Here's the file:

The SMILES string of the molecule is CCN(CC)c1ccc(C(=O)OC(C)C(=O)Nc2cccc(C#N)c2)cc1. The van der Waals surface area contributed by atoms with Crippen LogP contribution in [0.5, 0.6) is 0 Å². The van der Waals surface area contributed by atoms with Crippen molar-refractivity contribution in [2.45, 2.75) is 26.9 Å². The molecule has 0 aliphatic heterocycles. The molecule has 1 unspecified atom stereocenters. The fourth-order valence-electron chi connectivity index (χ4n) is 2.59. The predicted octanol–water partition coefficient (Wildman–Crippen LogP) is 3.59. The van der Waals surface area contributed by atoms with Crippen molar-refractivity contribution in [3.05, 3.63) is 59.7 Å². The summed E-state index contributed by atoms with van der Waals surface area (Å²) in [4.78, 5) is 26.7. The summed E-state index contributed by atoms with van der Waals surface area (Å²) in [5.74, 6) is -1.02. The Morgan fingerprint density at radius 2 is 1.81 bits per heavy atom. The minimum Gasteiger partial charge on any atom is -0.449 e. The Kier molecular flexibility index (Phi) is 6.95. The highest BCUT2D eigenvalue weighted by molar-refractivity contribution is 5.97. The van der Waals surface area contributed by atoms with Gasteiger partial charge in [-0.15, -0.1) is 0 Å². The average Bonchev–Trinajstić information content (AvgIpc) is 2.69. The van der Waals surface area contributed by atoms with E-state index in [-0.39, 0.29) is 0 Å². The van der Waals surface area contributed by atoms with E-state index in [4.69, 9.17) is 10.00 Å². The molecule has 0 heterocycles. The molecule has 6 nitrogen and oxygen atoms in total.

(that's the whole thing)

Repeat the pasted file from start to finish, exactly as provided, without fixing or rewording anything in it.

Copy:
The SMILES string of the molecule is CCN(CC)c1ccc(C(=O)OC(C)C(=O)Nc2cccc(C#N)c2)cc1. The van der Waals surface area contributed by atoms with Crippen LogP contribution in [0.5, 0.6) is 0 Å². The van der Waals surface area contributed by atoms with Crippen molar-refractivity contribution in [2.45, 2.75) is 26.9 Å². The molecule has 0 aliphatic heterocycles. The molecule has 1 unspecified atom stereocenters. The fourth-order valence-electron chi connectivity index (χ4n) is 2.59. The predicted octanol–water partition coefficient (Wildman–Crippen LogP) is 3.59. The van der Waals surface area contributed by atoms with Crippen molar-refractivity contribution in [3.05, 3.63) is 59.7 Å². The summed E-state index contributed by atoms with van der Waals surface area (Å²) in [4.78, 5) is 26.7. The summed E-state index contributed by atoms with van der Waals surface area (Å²) in [5.74, 6) is -1.02. The Morgan fingerprint density at radius 2 is 1.81 bits per heavy atom. The minimum Gasteiger partial charge on any atom is -0.449 e. The Kier molecular flexibility index (Phi) is 6.95. The highest BCUT2D eigenvalue weighted by molar-refractivity contribution is 5.97. The van der Waals surface area contributed by atoms with Gasteiger partial charge in [-0.15, -0.1) is 0 Å². The average Bonchev–Trinajstić information content (AvgIpc) is 2.69. The van der Waals surface area contributed by atoms with E-state index in [-0.39, 0.29) is 0 Å². The van der Waals surface area contributed by atoms with E-state index in [4.69, 9.17) is 10.00 Å². The molecule has 0 heterocycles. The molecule has 6 nitrogen and oxygen atoms in total.